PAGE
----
Two figures shaking hands dominate Kentucky’s blue- and gold-colored flag – a statesman and a pioneer, popularly, but not officially, thought to be Henry Clay and Daniel Boone.
How odd, then, that the Kentucky High School Athletic Association has advised educators to rethink the long-standing tradition of teams shaking hands after athletic events. Is sportsmanship dead in the Bluegrass State?
No, but a serious discussion and examination about the post-game ritual is playing out from Paducah to Paintsville. Maybe the topic should be expanded to schools across the country.
A brouhaha erupted when a poorly drafted press release had fans across the state – as well as the nation – outraged that Kentucky’s prep athletic association was either prohibiting or banning players from shaking hands, fist bumping or high-fiving after games. Not so fast. The association simply was trying to say that if handshake lines are part of post-game activities, they were to be supervised by school officials. If that’s not practical or possible, dispense with the exercise, the KHSAA said. Furthermore, game officials would no longer supervise players once the contest is over.
KHSAA Commissioner Julian Tackett warned officials that if further post-game flare-ups continued, participating schools could be sanctioned or fined.
Good for Tackett. He identified a growing problem and tackled it. That’s what effective administrators do.
Violence at high school sporting contests is becoming, if not more prevalent, certainly more acknowledged.
The post-game brawl between two football coaches in Alabama became nationwide news this fall when the fisticuffs were shown on TV and replayed on various websites. It was potentially much worse in Indiana when coaches from Indianapolis Tech and Fort Wayne South started fighting and soon players and a few fans joined in.
Perhaps worst of all, a small army of police officers in Wisconsin – about 27 -- was needed to restore calm after a post-game battle ensued in the handshake line between players from Madison West and Madison Memorial. A “handful” of players received two-game suspensions, officials said.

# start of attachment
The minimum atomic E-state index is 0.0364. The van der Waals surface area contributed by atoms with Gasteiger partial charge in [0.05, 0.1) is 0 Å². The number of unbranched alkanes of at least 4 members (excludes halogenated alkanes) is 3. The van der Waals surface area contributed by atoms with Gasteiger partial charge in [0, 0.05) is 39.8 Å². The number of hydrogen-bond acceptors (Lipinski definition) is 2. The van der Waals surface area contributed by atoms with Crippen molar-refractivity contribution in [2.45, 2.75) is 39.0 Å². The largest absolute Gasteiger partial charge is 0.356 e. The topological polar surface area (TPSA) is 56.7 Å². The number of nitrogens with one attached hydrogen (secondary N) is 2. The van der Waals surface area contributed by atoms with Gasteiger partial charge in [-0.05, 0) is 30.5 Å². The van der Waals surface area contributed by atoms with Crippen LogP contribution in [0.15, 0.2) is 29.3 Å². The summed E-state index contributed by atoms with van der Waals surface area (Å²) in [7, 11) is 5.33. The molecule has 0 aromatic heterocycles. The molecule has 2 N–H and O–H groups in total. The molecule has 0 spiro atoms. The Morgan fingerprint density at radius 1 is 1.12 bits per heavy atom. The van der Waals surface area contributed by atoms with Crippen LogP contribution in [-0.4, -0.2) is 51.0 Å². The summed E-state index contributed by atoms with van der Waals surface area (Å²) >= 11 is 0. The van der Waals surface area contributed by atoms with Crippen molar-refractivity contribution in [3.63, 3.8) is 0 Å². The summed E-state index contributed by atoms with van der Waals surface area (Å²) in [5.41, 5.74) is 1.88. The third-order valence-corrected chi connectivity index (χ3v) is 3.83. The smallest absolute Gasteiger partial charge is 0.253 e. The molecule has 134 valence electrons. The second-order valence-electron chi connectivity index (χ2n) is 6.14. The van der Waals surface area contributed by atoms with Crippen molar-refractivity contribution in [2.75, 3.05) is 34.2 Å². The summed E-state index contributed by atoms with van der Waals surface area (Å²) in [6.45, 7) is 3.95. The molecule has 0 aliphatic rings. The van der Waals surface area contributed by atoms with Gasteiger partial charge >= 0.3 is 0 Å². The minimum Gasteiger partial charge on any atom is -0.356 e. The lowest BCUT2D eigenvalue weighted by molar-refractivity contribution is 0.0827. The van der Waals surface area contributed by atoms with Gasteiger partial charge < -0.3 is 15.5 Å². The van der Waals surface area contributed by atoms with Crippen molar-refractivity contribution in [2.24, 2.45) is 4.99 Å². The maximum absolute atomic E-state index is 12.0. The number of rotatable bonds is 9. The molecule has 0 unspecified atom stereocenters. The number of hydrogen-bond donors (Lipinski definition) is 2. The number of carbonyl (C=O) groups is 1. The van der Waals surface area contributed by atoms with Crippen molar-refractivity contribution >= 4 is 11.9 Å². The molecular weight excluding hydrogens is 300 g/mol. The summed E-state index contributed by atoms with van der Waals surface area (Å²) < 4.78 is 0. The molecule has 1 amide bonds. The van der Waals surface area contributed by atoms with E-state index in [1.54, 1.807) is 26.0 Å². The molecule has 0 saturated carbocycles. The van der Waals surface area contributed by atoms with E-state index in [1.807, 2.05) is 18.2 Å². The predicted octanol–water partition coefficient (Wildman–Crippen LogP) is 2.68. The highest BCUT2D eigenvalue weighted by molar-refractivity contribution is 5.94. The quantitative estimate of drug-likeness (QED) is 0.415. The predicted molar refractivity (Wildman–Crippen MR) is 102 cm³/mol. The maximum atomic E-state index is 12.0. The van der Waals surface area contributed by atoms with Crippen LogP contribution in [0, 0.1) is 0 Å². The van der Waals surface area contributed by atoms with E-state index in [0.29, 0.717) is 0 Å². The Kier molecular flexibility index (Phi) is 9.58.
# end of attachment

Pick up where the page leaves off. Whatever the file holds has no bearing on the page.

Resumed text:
Amazingly, a football coach in Roosevelt, Utah, suspended his entire team because of attitude and discipline problems. In a letter to the players, he told them he was displeased with how they were representing their school and community. “It is a privilege to play this wonderful game!” Union High coach Matt Labrum wrote his players, according to a story in The Miami Herald. “. . . The lack of character we are showing off the field is outshining what we are achieving on the field.”
Maybe these are just a few examples of extreme actions by players and coaches. But they do paint a disturbing picture and probably a dangerous trend in high school sports.
Handshake lines are ritualistic activities that are common to some high school sporting events. The long-standing practice, at times, does seem strained or awkward. Is it sincere to tell an opposing player “good game” when you have just beaten them by 60 points?
And no wonder nerves are tested when a team wins a heart-stopping game on the last play (or worse a disputed one) and teams line up to shake hands knowing one squad is devastated and the other is jubilant.
Understandably, there have been cases were the post-game handshake has been dropped so players aren’t placed in an emotionally-charged position. Maybe a 10-minute cooling off period would be best, but that’s not practical either.
Poor sportsmanship is a behavior that is learned and in too many cases tolerated. The National Hockey League seemingly promotes fighting, baseball celebrates its bench-clearing brawls, and pro basketball at times gives the appearance of mixed martial arts bouts among giants.
Should any of us wonder why it is becoming commonplace to see outrageous exhibitions among coaches or players at high school sporting events?
Athletes aren’t heroes or gods just because they score the winning touchdown. Yet, too often, that’s how they’re treated.
The coach in Utah summed it up extremely well: “Humbleness, thankfulness, humility, respect, courage and honor are much more important than winning ballgames!”
Kentucky’s Julian Tackett and Utah coach Matt Labrun deserve the public’s praise and support for reminding all of us about sportsmanship and respect. In short, here’s their message: We don’t always get to win, but we can always play like winners.
Tom Lindley is a sports columnist for the CNHI News Service. Reach him at firstname.lastname@example.org.